Stories from 19 March 2012
On the morning of March 2, 33-year-old Juliana Dias was killed by a bus while riding her bicycle on her way to work along São Paulo's main street, Avenida Paulista. Her story shocked cycling rights activists, sparked spontaneous protests across the city and opened a national debate.
Ethiopia and Eritrea fought one of the most gruesome war in the world between May 1998 and June 2000. Following the attack on Eritrea by Ethiopian troops on 17 March, Ethiopians are voicing their opinions online denouncing the winds of war in the renewed conflict between the two countries.
As Pope Benedict XVI's controversial visit to Cuba draws closer, online discussion is heating up. Bloggers are upset over what they perceive as a partnership between communism and Catholicism, especially in light of reportedly ongoing human rights abuses and other surreptitious methods of curtailing personal freedoms.
Emily Achtenberg, in the blog Rebel Currents, profiles Domitila Barrios de Chungara, “long-time social activist, union leader, feminist, revolutionary, and national heroine who died March 13 in Cochabamba at age 74. She is best known as the miner’s wife who led a hunger strike in 1978 that brought down the...
Juan Arellano gathers [es] photos, tweets and reports on the state of emergency in Abancay, the capital of the Apurímac region in southern-central Peru, due to heavy rainfall.
Sihanoukville Journal writes that the Cambodia Stock Exchange opened last year but no company has been listed yet. But three state corporations will soon trade stocks which are being keenly anticipated by global investors
Contradictory to the government's policy in the development of the cultural and creative industries in Hong Kong, autonomous indie music venues and performances have become targets for harassment by a number of government departments, including the police force.
Marc Owen Jones collects videos allegedly showing Bahrain police forces throwing molotov cocktail (petrol bombs) at protesters and property in this post. Meanwhile, Bahrain has just charged 28 civilians with “attempted murder” for throwing molotov cocktails at policemen.
Brazilian blogger and Amnesty International fellow Carlos Alberto Ungarzo argues [pt] about the need to take the case of the violent eviction of Pinheirinho, which took place on January 22 in the state of São Paulo, to the International Criminal Court.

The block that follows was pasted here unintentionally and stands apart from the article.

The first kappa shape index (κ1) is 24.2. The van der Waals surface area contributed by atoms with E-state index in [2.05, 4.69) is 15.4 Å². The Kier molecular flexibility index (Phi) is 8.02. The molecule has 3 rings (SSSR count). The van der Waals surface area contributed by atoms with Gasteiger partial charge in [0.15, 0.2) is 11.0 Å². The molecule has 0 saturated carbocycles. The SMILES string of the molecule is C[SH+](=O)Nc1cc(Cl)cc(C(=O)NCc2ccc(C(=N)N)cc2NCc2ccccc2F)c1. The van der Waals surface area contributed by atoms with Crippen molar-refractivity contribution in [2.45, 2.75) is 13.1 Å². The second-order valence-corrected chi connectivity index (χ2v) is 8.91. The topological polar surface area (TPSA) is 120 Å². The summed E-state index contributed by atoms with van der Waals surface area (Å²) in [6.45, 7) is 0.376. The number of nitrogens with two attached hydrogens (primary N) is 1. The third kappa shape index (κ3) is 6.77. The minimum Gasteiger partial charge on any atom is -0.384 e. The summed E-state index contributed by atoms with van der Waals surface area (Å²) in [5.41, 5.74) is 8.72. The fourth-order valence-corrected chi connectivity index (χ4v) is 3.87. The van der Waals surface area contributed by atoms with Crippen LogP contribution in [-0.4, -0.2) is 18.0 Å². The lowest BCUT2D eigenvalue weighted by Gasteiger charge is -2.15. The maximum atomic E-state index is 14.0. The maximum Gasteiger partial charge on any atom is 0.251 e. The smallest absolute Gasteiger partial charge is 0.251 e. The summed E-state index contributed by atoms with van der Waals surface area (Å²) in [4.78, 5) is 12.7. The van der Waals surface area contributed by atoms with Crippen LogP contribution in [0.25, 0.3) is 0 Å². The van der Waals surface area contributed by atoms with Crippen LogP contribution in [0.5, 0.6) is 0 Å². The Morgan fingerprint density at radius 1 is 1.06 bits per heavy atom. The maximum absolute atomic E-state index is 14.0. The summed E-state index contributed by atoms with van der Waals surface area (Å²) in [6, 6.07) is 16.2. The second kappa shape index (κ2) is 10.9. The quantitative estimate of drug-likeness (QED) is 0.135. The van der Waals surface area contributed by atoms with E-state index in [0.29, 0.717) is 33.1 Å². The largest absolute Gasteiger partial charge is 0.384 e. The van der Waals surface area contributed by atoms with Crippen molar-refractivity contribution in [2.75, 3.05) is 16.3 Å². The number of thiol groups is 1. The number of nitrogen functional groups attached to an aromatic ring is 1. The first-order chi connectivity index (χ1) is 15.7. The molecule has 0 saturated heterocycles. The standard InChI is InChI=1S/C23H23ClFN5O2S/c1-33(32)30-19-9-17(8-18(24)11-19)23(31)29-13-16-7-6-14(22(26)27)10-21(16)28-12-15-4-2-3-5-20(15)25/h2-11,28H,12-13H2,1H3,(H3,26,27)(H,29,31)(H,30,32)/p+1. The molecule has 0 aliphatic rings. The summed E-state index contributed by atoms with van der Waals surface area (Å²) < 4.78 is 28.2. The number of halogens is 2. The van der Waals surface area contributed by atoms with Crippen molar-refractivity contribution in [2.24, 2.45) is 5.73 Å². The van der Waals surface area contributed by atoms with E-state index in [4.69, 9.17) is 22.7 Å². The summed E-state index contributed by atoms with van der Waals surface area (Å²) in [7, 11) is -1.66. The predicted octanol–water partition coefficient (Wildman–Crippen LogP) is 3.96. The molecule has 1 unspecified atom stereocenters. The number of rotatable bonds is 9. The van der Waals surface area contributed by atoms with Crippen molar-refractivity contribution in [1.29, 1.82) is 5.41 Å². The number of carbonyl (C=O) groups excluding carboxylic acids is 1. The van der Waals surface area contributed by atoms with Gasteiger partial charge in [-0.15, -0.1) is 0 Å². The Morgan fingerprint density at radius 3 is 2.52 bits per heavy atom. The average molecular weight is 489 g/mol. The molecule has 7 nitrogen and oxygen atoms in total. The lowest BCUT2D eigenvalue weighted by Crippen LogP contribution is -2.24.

Prime Sarmiento writes that the Philippines has recently launched the largest electric public transport fleet in Southeast Asia with its first commercial franchise of electric jeepneys (e-jeepneys). The jeepney is the most popular public mode of transport in the country
Jamaica Woman Tongue shares a letter she received from Adidja Palmer, aka Vybz Kartel, who is in prison on murder charges, as well as her response.
Rick Lowe thinks that the only thing that's consistent about Bahamians is their inconsistency.
The Eternal Pantomime is disillusioned with Trinidad and Tobago politics, saying: “A lot happened this week to paint both the ruling Government and the Opposition in a bad light, if you ask me. And in all instances the public’s reactions and responses revealed that as a country many of us...
Active Voice blogs about an art exhibit that references the 73 Jamaican citizens killed during the 2010 Tivoli Gardens occupation: “The 73 flags were suspended with clothespins from a simulated clothesline. You couldn’t help think…were the 73 hung out to dry by the Jamaican government?”
The 120th anniversary of the birth of César Vallejo on 16 March, 2012, was celebrated with recitals, lectures and new publications. Netizens also remembered the poet and his work through blogs and social networks. The day also included the hashtag #BlameVallejo after the publication of a controversial article.
On Sunday, March 18, there were old TV sets, a mock coffin, and plenty of flowers and cookies outside the Ostankino TV tower in Moscow, where a few hundred protesters gathered for a mock funeral of the "truthful television."